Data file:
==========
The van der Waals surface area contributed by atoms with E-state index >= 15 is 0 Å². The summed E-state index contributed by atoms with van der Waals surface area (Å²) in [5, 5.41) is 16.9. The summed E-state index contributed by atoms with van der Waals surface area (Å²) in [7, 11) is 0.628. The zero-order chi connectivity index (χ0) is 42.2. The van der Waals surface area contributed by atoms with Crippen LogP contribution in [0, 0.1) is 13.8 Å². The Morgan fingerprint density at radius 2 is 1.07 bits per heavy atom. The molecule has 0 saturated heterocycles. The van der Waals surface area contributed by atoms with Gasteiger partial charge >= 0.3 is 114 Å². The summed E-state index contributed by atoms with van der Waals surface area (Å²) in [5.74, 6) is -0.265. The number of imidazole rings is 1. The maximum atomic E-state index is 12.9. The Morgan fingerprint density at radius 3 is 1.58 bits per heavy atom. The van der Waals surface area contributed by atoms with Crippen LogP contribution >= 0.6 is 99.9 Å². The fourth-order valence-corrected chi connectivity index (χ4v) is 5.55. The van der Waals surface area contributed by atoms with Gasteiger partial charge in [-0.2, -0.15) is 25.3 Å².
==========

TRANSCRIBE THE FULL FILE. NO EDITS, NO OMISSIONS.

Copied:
The van der Waals surface area contributed by atoms with E-state index >= 15 is 0 Å². The summed E-state index contributed by atoms with van der Waals surface area (Å²) in [5, 5.41) is 16.9. The summed E-state index contributed by atoms with van der Waals surface area (Å²) in [7, 11) is 0.628. The zero-order chi connectivity index (χ0) is 42.2. The van der Waals surface area contributed by atoms with Crippen LogP contribution in [0, 0.1) is 13.8 Å². The Morgan fingerprint density at radius 2 is 1.07 bits per heavy atom. The molecule has 0 saturated heterocycles. The van der Waals surface area contributed by atoms with Gasteiger partial charge >= 0.3 is 114 Å². The summed E-state index contributed by atoms with van der Waals surface area (Å²) in [5.74, 6) is -0.265. The number of imidazole rings is 1. The maximum atomic E-state index is 12.9. The Morgan fingerprint density at radius 3 is 1.58 bits per heavy atom. The van der Waals surface area contributed by atoms with Crippen LogP contribution >= 0.6 is 99.9 Å². The fourth-order valence-corrected chi connectivity index (χ4v) is 5.55. The van der Waals surface area contributed by atoms with Gasteiger partial charge in [-0.2, -0.15) is 25.3 Å².